How a Buying Committee is Formed
For this, the first of many articles, I have been interviewing IT Executives (e.g. CIO, CISO, SVP/IT) as part of a study program I am conducting for InsideUp around how cloud-based technologies are evaluated and acquired. We are examining formal and informal buying processes with a specific focus on how often purchases are “fast tracked”.
Our initial findings indicate that in up to one third of all buying committee (blended and core) evaluations, the committee’s recommendations are not accepted by C-level executives spearheading the sales and marketing management services. We have noted a variety of methods utilized by C suite executives to influence and at times change, the recommendation outcomes. This “informal” effort to shape the buying committee’s decisions, or to simply ignore it, is not a new phenomenon.
An important part of the formal committee process is that the “roadmap” approach to managing IT tends to limit the available list of vendors. For example, if an enterprise considers itself an “Oracle” shop or a “Salesforce” shop within their roadmap, then that tends to determine which vendors can be included or excluded.
In those situations where buying committee recommendations are not accepted, the C-level executive may have determined from early in the process which vendor (or vendors) are acceptable and which may not be. This is a difficult (but extremely interesting) area that will be explored further in this series as we seek to uncover the how’s and why’s of this.
Even in those cases where the C-level executives accept the committees’ recommendations, it would appear that a “trusted lieutenant” is placed in charge of the committee and reports regularly to the C suite executive responsible. It is clear that an informal and ongoing engagement is occurring between the C suite, respected industry analysts (e.g., Gartner and Forrester), and a small subset of vendors skilled in high-level sales & marketing. What is also clear is that while C-level executives may have delegated vendor evaluations to committees, their interest in the outcome remains significant. This can be seen by which vendor meetings and engagements they attend at various stages in the evaluation process.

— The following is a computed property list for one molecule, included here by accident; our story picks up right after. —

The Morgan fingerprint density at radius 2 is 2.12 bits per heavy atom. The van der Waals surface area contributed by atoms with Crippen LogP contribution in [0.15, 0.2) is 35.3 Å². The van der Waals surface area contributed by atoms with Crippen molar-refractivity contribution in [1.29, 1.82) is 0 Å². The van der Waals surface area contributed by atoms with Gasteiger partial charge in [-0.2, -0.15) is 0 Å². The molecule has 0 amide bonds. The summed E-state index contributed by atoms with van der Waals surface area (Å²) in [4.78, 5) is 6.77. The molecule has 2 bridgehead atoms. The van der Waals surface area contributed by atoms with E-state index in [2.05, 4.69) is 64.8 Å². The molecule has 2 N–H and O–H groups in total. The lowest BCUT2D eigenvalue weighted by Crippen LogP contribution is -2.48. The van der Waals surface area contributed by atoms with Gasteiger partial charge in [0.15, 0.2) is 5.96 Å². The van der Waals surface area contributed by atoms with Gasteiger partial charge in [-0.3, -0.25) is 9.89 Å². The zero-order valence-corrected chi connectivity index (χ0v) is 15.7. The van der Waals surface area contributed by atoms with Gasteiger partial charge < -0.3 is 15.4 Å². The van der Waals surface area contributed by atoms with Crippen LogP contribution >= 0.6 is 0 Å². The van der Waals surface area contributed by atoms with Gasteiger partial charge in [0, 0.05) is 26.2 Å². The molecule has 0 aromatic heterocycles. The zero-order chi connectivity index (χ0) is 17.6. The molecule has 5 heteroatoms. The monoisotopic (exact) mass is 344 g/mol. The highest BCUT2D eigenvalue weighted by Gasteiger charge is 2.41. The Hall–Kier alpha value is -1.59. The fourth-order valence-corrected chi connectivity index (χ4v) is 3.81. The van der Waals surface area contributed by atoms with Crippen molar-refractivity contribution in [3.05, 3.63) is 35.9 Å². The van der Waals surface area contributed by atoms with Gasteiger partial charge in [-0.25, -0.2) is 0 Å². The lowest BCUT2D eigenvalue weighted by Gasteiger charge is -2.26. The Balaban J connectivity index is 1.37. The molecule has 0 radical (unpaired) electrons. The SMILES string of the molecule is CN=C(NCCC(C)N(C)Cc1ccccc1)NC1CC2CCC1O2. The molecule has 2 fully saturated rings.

It is probably no surprise that @Oracle, @Dell and @Coupa were mentioned by more than one IT Executive as having particularly strong influence in determining the outcome of some of these decisions. The C-level influence that surprised us most was that exerted by a small, and relatively unknown, vendor of backup solutions – @Cohesity.
For the six cloud technology vendor names mentioned during these initial interviews, the evaluation processes, although conducted in different fashions, all originated from the C suite. In all examples, the C suite chartered both types of buying committees we are studying – Core Technology and Blended. The common thread across all companies was that an opportunity or a threat had become apparent to a member of the C suite (about 50% of the time it was the CEO). Examples include security related products and services, backup systems, database and marketing automation. The majority of examples that were cited happened to be in the area of either cybersecurity or data backup. The majority of those initiatives and committees were set in motion (meaning members were identified and tasks assigned) by the CIO after thoroughly reviewing the sales and marketing strategy.
As we continue this research, I will be reaching out to the vendors mentioned above to learn more about what it is that they are doing with their marketing & sales motions that is having such a noticeable impact on IT decisions.
These interviews are part of a larger study that includes online surveys sent to select IT executives. InsideUp, in partnership with my firm, has launched a thought leadership series that explores how IT buyers wish to be marketed to and how they conduct internal vendor evaluations.
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